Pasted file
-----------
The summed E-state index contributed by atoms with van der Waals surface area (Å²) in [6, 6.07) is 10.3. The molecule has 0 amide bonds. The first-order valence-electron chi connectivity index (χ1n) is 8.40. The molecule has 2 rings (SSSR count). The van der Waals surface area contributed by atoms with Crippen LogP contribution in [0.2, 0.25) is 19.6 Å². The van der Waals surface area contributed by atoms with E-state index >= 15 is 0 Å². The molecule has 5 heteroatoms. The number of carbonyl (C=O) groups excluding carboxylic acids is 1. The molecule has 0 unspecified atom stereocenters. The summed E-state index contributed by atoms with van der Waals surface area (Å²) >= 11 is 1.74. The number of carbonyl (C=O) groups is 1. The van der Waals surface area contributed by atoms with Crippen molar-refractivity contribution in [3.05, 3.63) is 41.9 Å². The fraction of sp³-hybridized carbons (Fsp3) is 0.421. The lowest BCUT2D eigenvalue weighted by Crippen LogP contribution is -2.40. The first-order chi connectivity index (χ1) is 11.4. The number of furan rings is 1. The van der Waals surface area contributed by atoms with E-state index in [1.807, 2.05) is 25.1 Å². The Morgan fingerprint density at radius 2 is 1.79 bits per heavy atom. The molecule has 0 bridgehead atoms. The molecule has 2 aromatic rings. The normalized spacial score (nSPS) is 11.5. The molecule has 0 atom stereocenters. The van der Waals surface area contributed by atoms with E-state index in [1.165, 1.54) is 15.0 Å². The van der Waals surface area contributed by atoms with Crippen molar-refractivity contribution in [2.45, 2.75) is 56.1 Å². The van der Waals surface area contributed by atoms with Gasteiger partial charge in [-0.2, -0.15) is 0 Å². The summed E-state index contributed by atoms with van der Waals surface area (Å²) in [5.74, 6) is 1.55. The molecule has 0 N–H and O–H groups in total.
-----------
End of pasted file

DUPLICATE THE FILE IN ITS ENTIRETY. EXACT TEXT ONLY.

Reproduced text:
The summed E-state index contributed by atoms with van der Waals surface area (Å²) in [6, 6.07) is 10.3. The molecule has 0 amide bonds. The first-order valence-electron chi connectivity index (χ1n) is 8.40. The molecule has 2 rings (SSSR count). The van der Waals surface area contributed by atoms with Crippen LogP contribution in [0.2, 0.25) is 19.6 Å². The van der Waals surface area contributed by atoms with E-state index >= 15 is 0 Å². The molecule has 5 heteroatoms. The number of carbonyl (C=O) groups excluding carboxylic acids is 1. The molecule has 0 unspecified atom stereocenters. The summed E-state index contributed by atoms with van der Waals surface area (Å²) >= 11 is 1.74. The number of carbonyl (C=O) groups is 1. The van der Waals surface area contributed by atoms with Crippen molar-refractivity contribution in [3.05, 3.63) is 41.9 Å². The fraction of sp³-hybridized carbons (Fsp3) is 0.421. The lowest BCUT2D eigenvalue weighted by Crippen LogP contribution is -2.40. The first-order chi connectivity index (χ1) is 11.4. The number of furan rings is 1. The van der Waals surface area contributed by atoms with E-state index in [1.807, 2.05) is 25.1 Å². The Morgan fingerprint density at radius 2 is 1.79 bits per heavy atom. The molecule has 0 bridgehead atoms. The molecule has 2 aromatic rings. The normalized spacial score (nSPS) is 11.5. The molecule has 0 atom stereocenters. The van der Waals surface area contributed by atoms with E-state index in [1.165, 1.54) is 15.0 Å². The van der Waals surface area contributed by atoms with Crippen molar-refractivity contribution in [2.45, 2.75) is 56.1 Å². The van der Waals surface area contributed by atoms with Gasteiger partial charge in [-0.2, -0.15) is 0 Å². The summed E-state index contributed by atoms with van der Waals surface area (Å²) in [5.74, 6) is 1.55. The molecule has 0 N–H and O–H groups in total.